Read other provocative insights and interpretations of the Civil War:

Did the fact that Jefferson Davis barred enlistment of black troops doom the Confederacy?

This new book contends that when the Confederate president rejected a general's idea to beef up decimated rebel forces, and Abe Lincoln approved black troops, the fate of the war was determined.

In 1864 the Irish volunteer Gen. Patrick Cleburne was roundly criticized, and denied promotion by Davis and other leading rebels, for his plan to enlist blacks and give them freedom.

The Union, on the other hand, welcomed about 180,000 blacks into the army -- about 10 percent of the entire force -- a factor believed by some observers to have tipped the balance in the conflict.

Biography: D. Laurence Rogers

During a long career in Journalism, D. Laurence Rogers has focused on government and political reporting and investigations as well as analysis and commentary.

His book "Apostles of Equality: The Birneys, the Republicans and the Civil War," seeks to correct injustice to the political legacy of abolitionist James Gillespie Birney and examines Birney's courageous leadership in the nation's interminable struggle over slavery.

A native of Chicago, Mr. Rogers grew up in Bay City, Michigan, and began reporting on the Michigan Legislature and state government as a student at Michigan State University in the late 1950s. Early reporting included student health issues and legislative gridlock leading to a "payless paydays" shutdown of the Michigan government.

He was a night copydesk editor at the Lansing (MI) State Journal and statewide radio-tv correspondent at the state capital while still a student at MSU. He was an intern in the office of a Member of Congress during the John F. Kennedy administration. Reporting for The Chicago Tribune and the Associated Press, he covered state and national figures and political campaigns. He covered former President Dwight Eisenhower and campaigns of Barry Goldwater, Richard Nixon and Hubert Humphrey. He was investigative reporter, city editor and chief editorial writer for The Bay City (MI) Times. He won a "distinguished reporting of public affairs" award from the American Political Science Association for a series of articles that helped foil the annexation of a power plant by a small city. United Press International honored him for investigations revealing abuses of patients in nursing homes and the AP gave him and his staff the "breaking news" top award for coverage of a hotel fire that killed 11 persons. Among temporary assignments, he was lead reporter for AP international coverage of a Great Lakes ship collision that claimed a dozen lives and he reported from the White House on Carter Administration frustration over hostages in Iran. Mr. Rogers also covered the initial hearings of the House Judiciary Committee on the impeachment of President Richard M. Nixon during Watergate and reported on United Nations deliberations.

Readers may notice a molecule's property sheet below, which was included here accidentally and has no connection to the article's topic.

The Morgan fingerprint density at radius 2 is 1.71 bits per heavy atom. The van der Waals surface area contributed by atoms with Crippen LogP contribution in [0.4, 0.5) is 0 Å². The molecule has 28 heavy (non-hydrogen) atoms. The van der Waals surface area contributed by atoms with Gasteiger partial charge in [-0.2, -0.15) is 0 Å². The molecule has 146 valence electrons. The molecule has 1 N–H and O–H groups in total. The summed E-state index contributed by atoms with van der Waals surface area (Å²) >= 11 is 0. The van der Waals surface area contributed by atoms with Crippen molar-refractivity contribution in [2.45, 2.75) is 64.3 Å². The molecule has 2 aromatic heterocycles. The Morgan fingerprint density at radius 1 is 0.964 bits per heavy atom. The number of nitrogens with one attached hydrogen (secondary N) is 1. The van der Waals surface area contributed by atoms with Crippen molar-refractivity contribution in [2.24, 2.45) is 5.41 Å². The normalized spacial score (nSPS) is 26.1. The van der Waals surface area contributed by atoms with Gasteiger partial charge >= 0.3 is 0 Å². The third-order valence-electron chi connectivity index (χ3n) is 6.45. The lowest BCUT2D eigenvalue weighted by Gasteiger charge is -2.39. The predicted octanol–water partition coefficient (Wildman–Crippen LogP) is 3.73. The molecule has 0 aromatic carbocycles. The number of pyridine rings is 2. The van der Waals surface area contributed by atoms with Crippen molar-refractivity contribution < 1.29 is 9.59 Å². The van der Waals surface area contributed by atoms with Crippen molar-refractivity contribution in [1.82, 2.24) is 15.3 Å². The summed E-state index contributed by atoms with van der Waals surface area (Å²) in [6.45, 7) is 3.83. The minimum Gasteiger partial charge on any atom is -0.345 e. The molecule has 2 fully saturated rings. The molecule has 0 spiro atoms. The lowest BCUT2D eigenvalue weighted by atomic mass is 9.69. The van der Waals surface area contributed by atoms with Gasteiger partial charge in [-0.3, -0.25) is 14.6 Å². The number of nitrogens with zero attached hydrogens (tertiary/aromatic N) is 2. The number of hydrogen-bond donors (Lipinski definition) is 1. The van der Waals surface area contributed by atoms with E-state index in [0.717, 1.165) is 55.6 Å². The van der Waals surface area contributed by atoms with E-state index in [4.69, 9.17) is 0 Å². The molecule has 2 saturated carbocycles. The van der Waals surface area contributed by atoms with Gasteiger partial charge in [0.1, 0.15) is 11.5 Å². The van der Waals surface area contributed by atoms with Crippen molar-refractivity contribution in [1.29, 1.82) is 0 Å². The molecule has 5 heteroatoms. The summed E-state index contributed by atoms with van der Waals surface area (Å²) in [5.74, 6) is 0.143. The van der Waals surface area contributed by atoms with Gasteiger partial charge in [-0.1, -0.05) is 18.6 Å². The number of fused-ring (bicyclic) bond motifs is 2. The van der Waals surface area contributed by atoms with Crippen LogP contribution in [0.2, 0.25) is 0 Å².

He earned bachelor's and master's degrees in Journalism from MSU and has been an instructor at several Michigan universities and colleges. He recently was a stringer for Reuters News Agency and is a free-lance writer and columnist on politics, business and history for, a mid-Michigan regional on-line news service.

For the past two decades he has conducted historical tours of Bay City and on various vessels on the Saginaw River and bay and has made presentations on local and Civil War history to many groups. He can be contacted at or 989-686-5544.